Flags of Our Fathers
Clint Eastwood’s double take on the final stages of the American participation in WW2 in the Pacific is an unprecedented move in the history of cinema: the 76-year old filmmaker directed both Flags of Our Fathers and Letters from Iwo Jima back to back, supposedly showing two different sides of the same event. Flags is the American side, told from the perspective of three soldiers who helped put up the American flag on top of Mt. Suribachi – and was consequently captured in one iconic photograph, one of the most memorable images of the 20th century.
The movie is based on the memoirs of James Bradley, who, along with Rene Gagnon and Ira Hayes, were the only surviving members of the party who were seen putting up the flag in the photograph. It is less interested in the heroics of war and combat as it is with the ideological creation of heroism through the media. It turns out the US government sees the potential of capitalizing on the American public’s reaction to the picture, which somehow gave them hope in a time that it was sorely needed. The government decides to bring the three soldiers back to America and put them on a tour pleading to buy bonds to help the war effort.
This is a concept that feels welcome and relevant, a study on media manipulation and public perception of war, and even war as a media event or phenomenon. Eastwood’s film, however, falls surprisingly flat in its attempt to deal with these issues in a critical manner. Too little is made of it, as the movie quickly shifts from a more cynical beginning to a sentimental story about war heroes. These, played by Ryan Philippe, Jesse Bradford, and Adam Beach, are given too little depth. As characters, they are simply not interesting, with perhaps the exception of Ira Hayes (played by Beach), the native-american who was reluctant of taking part in the whole affair, and whose story was told before in The Outsider, with Tony Curtis.
The script jumps back and forth from these guys’ tour of America and the battle of Iwo Jima. The trope of nonlinearity in war narratives is extremely appropriate and can allow for great emotional depth when expertly done. Here it just seems forced and the transitions a little too heavy-handed and repetitive. The battle itself, however, is technically flawless, rivaling the D-day sequence of Saving Private Ryan as one of the most brutal and lively battle scenes in recent war movie history. Even the color palette is strikingly similar to that employed by Spielberg (who is also producer of Flags).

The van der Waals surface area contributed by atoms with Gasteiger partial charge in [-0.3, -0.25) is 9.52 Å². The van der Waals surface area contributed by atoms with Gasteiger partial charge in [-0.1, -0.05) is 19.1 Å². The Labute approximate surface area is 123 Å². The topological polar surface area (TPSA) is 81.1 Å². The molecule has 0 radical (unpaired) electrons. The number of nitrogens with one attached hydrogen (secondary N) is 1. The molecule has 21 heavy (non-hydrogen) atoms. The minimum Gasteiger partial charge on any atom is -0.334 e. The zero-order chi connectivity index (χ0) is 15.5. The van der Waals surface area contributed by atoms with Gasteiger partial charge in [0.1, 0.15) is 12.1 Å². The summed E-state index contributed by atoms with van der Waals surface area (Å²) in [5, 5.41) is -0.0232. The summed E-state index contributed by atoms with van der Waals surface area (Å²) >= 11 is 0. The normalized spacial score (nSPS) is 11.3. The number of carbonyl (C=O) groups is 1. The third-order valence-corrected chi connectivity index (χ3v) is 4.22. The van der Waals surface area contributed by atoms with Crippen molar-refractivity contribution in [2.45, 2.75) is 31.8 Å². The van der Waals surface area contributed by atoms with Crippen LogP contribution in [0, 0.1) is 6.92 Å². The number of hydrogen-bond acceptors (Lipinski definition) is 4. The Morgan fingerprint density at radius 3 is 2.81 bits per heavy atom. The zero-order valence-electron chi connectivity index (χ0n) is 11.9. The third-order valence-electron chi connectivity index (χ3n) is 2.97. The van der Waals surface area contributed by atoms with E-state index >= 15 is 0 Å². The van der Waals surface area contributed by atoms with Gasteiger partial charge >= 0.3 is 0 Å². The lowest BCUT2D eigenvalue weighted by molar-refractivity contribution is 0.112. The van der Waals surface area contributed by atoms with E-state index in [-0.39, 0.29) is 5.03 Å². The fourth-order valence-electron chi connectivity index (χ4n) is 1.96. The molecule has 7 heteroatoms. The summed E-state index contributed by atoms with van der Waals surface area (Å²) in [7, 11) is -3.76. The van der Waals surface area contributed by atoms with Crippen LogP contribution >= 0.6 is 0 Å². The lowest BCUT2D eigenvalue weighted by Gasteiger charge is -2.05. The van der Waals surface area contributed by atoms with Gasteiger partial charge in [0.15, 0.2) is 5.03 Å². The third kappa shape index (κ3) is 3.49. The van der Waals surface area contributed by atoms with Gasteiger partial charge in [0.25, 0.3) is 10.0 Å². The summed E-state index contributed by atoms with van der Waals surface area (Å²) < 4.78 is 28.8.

Spielberg’s film, for all its faults, still manages to be a fine piece of filmmaking. Eastwood’s film does not have the same luck, as it takes a turn midway towards corniness with a jarring twist in perspective (changing to that of Bradley’s son, writing a biography of his father). This move ends up in glorifying the very elements it was putting into question in the first place, and we are back with the banalities of war heroes, and honor. Appropriately, over the closing credits photographs are shown of the real combatants, as a memorial.
Critics all over have been quoting John Ford’s The Man Who Shot Liberty Valance in relation to Flags: “When the legend becomes fact, print the legend.” What maybe they’re forgetting is that in Ford’s film the very idea of a hero was being undermined, as it is James Stewart’s coward who is made a legend over John Wayne’s drunkard. Even before, Stanley Kubrick’s Paths of Glory did the same, when innocent men are executed for cowardice to cover up a corrupt General’s blunder. There are none of these moral questionings in Eastwood’s film. It feels just like it is trying to tell this piece of American history without a new perspective or critical eye.
It is hard to judge, however, without having seen its counterpart, Letters from Iwo Jima: maybe this is all part of Eastwood’s project, even the sentimentality. Somehow, I doubt it. It is hard not to be making faces at the sight of two particular names in the credits: Steven Spielberg (producer) and Paul Haggis (executive producer and screenwriter), who have been guilty of the mortal sin of goopiness before, unlike Eastwood.